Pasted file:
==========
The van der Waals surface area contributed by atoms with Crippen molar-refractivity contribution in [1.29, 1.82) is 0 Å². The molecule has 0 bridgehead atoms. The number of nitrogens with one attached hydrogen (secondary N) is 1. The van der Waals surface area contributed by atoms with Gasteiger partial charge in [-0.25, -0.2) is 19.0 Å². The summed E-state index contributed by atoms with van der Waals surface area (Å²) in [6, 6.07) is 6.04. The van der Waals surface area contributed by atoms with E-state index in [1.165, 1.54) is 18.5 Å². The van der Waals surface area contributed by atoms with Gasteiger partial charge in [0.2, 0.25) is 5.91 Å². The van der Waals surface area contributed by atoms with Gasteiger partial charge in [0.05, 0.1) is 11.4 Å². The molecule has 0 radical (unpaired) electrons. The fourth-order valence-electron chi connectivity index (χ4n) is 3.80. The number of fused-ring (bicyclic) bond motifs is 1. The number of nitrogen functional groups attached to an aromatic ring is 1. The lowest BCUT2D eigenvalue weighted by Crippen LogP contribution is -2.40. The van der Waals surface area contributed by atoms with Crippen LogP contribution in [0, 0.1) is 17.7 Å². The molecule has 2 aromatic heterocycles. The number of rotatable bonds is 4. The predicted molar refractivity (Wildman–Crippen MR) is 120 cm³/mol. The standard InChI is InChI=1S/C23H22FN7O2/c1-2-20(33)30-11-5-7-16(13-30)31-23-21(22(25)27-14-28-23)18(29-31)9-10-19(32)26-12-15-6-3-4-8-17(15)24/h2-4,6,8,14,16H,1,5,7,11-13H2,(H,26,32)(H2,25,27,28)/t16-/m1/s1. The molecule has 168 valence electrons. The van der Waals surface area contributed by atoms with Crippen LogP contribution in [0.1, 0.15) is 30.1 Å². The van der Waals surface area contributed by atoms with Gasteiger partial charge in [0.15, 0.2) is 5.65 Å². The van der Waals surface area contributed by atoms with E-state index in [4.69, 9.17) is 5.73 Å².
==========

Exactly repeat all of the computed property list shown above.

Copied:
The van der Waals surface area contributed by atoms with Crippen molar-refractivity contribution in [1.29, 1.82) is 0 Å². The molecule has 0 bridgehead atoms. The number of nitrogens with one attached hydrogen (secondary N) is 1. The van der Waals surface area contributed by atoms with Gasteiger partial charge in [-0.25, -0.2) is 19.0 Å². The summed E-state index contributed by atoms with van der Waals surface area (Å²) in [6, 6.07) is 6.04. The van der Waals surface area contributed by atoms with E-state index in [1.165, 1.54) is 18.5 Å². The van der Waals surface area contributed by atoms with Gasteiger partial charge in [0.2, 0.25) is 5.91 Å². The van der Waals surface area contributed by atoms with Gasteiger partial charge in [0.05, 0.1) is 11.4 Å². The molecule has 0 radical (unpaired) electrons. The fourth-order valence-electron chi connectivity index (χ4n) is 3.80. The number of fused-ring (bicyclic) bond motifs is 1. The number of nitrogen functional groups attached to an aromatic ring is 1. The lowest BCUT2D eigenvalue weighted by Crippen LogP contribution is -2.40. The van der Waals surface area contributed by atoms with Crippen LogP contribution in [0, 0.1) is 17.7 Å². The molecule has 2 aromatic heterocycles. The number of rotatable bonds is 4. The predicted molar refractivity (Wildman–Crippen MR) is 120 cm³/mol. The standard InChI is InChI=1S/C23H22FN7O2/c1-2-20(33)30-11-5-7-16(13-30)31-23-21(22(25)27-14-28-23)18(29-31)9-10-19(32)26-12-15-6-3-4-8-17(15)24/h2-4,6,8,14,16H,1,5,7,11-13H2,(H,26,32)(H2,25,27,28)/t16-/m1/s1. The molecule has 168 valence electrons. The van der Waals surface area contributed by atoms with Crippen LogP contribution in [0.1, 0.15) is 30.1 Å². The van der Waals surface area contributed by atoms with Gasteiger partial charge in [0.15, 0.2) is 5.65 Å². The van der Waals surface area contributed by atoms with E-state index in [4.69, 9.17) is 5.73 Å².